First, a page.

One of the reason is the installed light connection don't support much load
This is false.
There are two reasons why a light fixture or its connection can't support enough load.
Firstly, it may have limited current. It's perfectly feasible for the wiring to only support let's say 2.5 amperes. Lights use very low current and therefore thin wires can be used. But 2.5 amperes at 230 volts is already 575 watts. 575 watts of LED lights will make your room very bright with light. I cannot imagine a situation where the wiring could support only less than 2.5 amperes, since the wiring would need to be microscopically thin then. Besides, more common are 10 ampere circuits. 2.5 amperes would be an extraordinary case.
Secondly, the light fixture can have limited heat dissipation. Remember that most lights, yes including even LED lights, mainly create heat and light is only a side product. LEDs are more efficient than CFLs which are more efficient than halogen bulbs which are more efficient than incandescent bulbs. But all of them, including LEDs, create primarily heat. Only an insignificant fraction of the energy goes to light. However, in times when incandescents were the standard bulbs it was very hard to find a light fixture that can't have at least let's say 40 watt bulb. Usually 60 watt bulbs are most common. 40 or 60 watts of LEDs in a bulb will make a very bright bulb. In fact, so bright you can't find one. Usually 17 - 20 watts is already very exceptionally bright.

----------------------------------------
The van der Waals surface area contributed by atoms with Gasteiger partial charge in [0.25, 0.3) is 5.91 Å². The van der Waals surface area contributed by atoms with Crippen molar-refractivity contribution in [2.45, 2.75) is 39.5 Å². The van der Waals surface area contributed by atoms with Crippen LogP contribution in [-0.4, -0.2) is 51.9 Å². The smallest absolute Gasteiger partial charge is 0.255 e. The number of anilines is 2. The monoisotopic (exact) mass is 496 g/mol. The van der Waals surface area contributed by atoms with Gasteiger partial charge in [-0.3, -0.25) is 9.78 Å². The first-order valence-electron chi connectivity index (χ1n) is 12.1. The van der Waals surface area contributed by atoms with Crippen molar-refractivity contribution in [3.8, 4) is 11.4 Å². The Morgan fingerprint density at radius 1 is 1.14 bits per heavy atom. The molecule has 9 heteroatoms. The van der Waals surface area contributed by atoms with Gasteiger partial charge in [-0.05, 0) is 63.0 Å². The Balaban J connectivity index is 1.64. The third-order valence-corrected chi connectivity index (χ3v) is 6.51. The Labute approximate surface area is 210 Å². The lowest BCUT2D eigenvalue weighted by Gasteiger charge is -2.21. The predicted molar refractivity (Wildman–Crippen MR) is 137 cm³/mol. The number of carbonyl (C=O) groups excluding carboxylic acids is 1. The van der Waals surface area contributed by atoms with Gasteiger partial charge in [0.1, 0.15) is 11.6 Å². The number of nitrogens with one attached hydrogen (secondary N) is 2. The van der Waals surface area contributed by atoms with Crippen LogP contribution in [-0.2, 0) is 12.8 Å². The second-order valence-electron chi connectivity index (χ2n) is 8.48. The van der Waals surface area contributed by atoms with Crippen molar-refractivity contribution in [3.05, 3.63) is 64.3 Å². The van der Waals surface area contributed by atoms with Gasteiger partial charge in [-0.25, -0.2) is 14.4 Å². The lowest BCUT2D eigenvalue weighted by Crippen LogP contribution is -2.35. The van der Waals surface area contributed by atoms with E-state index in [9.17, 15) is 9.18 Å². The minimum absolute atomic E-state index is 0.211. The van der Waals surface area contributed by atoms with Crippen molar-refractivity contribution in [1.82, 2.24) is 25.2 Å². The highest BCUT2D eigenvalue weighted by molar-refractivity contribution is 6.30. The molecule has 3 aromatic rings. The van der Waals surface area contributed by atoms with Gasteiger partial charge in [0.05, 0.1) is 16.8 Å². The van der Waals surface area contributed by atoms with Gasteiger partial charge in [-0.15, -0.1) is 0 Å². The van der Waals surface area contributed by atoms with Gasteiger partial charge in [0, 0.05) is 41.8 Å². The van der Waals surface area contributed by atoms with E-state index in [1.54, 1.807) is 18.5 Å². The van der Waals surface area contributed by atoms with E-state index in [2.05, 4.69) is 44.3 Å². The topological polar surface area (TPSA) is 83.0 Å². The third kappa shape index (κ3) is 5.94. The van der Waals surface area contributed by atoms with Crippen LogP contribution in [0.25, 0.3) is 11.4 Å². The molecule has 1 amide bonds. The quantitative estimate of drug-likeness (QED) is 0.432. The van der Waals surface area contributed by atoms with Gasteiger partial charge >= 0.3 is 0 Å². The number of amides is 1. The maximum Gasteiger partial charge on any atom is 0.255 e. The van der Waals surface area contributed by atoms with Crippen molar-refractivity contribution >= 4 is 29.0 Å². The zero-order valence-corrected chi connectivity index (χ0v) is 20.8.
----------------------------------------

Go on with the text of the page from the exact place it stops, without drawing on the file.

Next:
It is theoretically possible that today some manufacturer could label some light fixture to accept only let's say 14 watts. Most likely this is overly cautious: I cannot imagine a light fixture where one cannot safely mount a 20 watt LED bulb, after all it only creates about half of the heat of a 40 watt incandescent bulb.
I also like lots of light. My solution has been this: I always buy only light fixtures that can accept three light bulbs. They may be getting more difficult to find in this day and age of LED lights, but not impossible to find. Then at each light bulb socket, I mount the brightest LED bulb I can find, usually those make around 2500 lumens each. So 7500 lumens per light fixture.
This doesn't help if your light fixtures are permanently mounted and you live in a rental apartment. But it does help if you can mount your own light fixtures.
Note that 2500 lumens per bulb and 7500 lumens per fixture is very bright. In fact, so bright that you should use light fixtures that have a glass that makes the light more diffuse. If the light fixture has the bulb directly exposed or behind fully transparent glass, the bulbs are so bright they make your eyes hurt when looking at them.